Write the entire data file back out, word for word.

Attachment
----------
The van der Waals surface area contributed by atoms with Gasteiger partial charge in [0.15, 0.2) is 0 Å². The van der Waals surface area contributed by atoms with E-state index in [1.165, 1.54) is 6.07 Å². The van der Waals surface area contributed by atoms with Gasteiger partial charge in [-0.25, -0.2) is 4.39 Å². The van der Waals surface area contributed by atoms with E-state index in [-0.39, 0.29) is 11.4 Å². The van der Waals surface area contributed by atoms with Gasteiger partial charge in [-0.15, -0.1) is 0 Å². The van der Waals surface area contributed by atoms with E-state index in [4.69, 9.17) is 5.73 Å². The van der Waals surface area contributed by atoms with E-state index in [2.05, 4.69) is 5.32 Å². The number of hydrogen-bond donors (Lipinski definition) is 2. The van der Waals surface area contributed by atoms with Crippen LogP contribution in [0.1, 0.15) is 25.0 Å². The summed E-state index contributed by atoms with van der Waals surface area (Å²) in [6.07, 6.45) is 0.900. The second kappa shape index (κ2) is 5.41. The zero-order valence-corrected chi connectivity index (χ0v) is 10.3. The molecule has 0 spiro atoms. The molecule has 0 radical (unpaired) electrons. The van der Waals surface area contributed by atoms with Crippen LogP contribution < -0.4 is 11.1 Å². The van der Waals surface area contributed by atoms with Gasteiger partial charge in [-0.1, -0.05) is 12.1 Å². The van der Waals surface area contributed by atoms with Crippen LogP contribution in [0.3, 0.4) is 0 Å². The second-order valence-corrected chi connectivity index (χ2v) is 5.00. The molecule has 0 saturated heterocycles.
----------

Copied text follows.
The van der Waals surface area contributed by atoms with Gasteiger partial charge in [0.15, 0.2) is 0 Å². The van der Waals surface area contributed by atoms with E-state index in [1.165, 1.54) is 6.07 Å². The van der Waals surface area contributed by atoms with Gasteiger partial charge in [-0.25, -0.2) is 4.39 Å². The van der Waals surface area contributed by atoms with E-state index in [-0.39, 0.29) is 11.4 Å². The van der Waals surface area contributed by atoms with Gasteiger partial charge in [-0.15, -0.1) is 0 Å². The van der Waals surface area contributed by atoms with E-state index in [4.69, 9.17) is 5.73 Å². The van der Waals surface area contributed by atoms with E-state index in [2.05, 4.69) is 5.32 Å². The number of hydrogen-bond donors (Lipinski definition) is 2. The van der Waals surface area contributed by atoms with Crippen LogP contribution in [0.1, 0.15) is 25.0 Å². The summed E-state index contributed by atoms with van der Waals surface area (Å²) in [6.07, 6.45) is 0.900. The second kappa shape index (κ2) is 5.41. The zero-order valence-corrected chi connectivity index (χ0v) is 10.3. The molecule has 0 spiro atoms. The molecule has 0 radical (unpaired) electrons. The van der Waals surface area contributed by atoms with Crippen LogP contribution < -0.4 is 11.1 Å². The van der Waals surface area contributed by atoms with Gasteiger partial charge in [-0.1, -0.05) is 12.1 Å². The van der Waals surface area contributed by atoms with Crippen LogP contribution in [0.3, 0.4) is 0 Å². The second-order valence-corrected chi connectivity index (χ2v) is 5.00. The molecule has 0 saturated heterocycles.